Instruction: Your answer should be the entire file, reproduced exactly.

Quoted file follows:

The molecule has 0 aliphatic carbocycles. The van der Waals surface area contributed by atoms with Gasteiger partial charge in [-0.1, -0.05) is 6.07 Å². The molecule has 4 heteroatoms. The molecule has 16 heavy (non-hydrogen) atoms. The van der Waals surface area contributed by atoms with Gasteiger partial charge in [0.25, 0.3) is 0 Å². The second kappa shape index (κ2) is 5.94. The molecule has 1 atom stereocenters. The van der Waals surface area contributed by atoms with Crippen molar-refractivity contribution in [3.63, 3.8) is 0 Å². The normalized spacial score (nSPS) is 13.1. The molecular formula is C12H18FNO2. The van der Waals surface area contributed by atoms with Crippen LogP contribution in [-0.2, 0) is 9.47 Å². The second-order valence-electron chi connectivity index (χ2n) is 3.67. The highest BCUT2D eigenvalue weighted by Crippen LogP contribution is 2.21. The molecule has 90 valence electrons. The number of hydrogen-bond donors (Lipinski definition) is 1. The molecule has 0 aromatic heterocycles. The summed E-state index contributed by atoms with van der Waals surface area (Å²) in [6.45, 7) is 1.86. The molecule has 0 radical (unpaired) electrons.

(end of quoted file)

The molecule has 0 aliphatic carbocycles. The van der Waals surface area contributed by atoms with Gasteiger partial charge in [-0.1, -0.05) is 6.07 Å². The molecule has 4 heteroatoms. The molecule has 16 heavy (non-hydrogen) atoms. The van der Waals surface area contributed by atoms with Gasteiger partial charge in [0.25, 0.3) is 0 Å². The second kappa shape index (κ2) is 5.94. The molecule has 1 atom stereocenters. The van der Waals surface area contributed by atoms with Crippen molar-refractivity contribution in [3.63, 3.8) is 0 Å². The normalized spacial score (nSPS) is 13.1. The molecular formula is C12H18FNO2. The van der Waals surface area contributed by atoms with Crippen LogP contribution in [-0.2, 0) is 9.47 Å². The second-order valence-electron chi connectivity index (χ2n) is 3.67. The highest BCUT2D eigenvalue weighted by Crippen LogP contribution is 2.21. The molecule has 90 valence electrons. The number of hydrogen-bond donors (Lipinski definition) is 1. The molecule has 0 aromatic heterocycles. The summed E-state index contributed by atoms with van der Waals surface area (Å²) in [6.45, 7) is 1.86. The molecule has 0 radical (unpaired) electrons.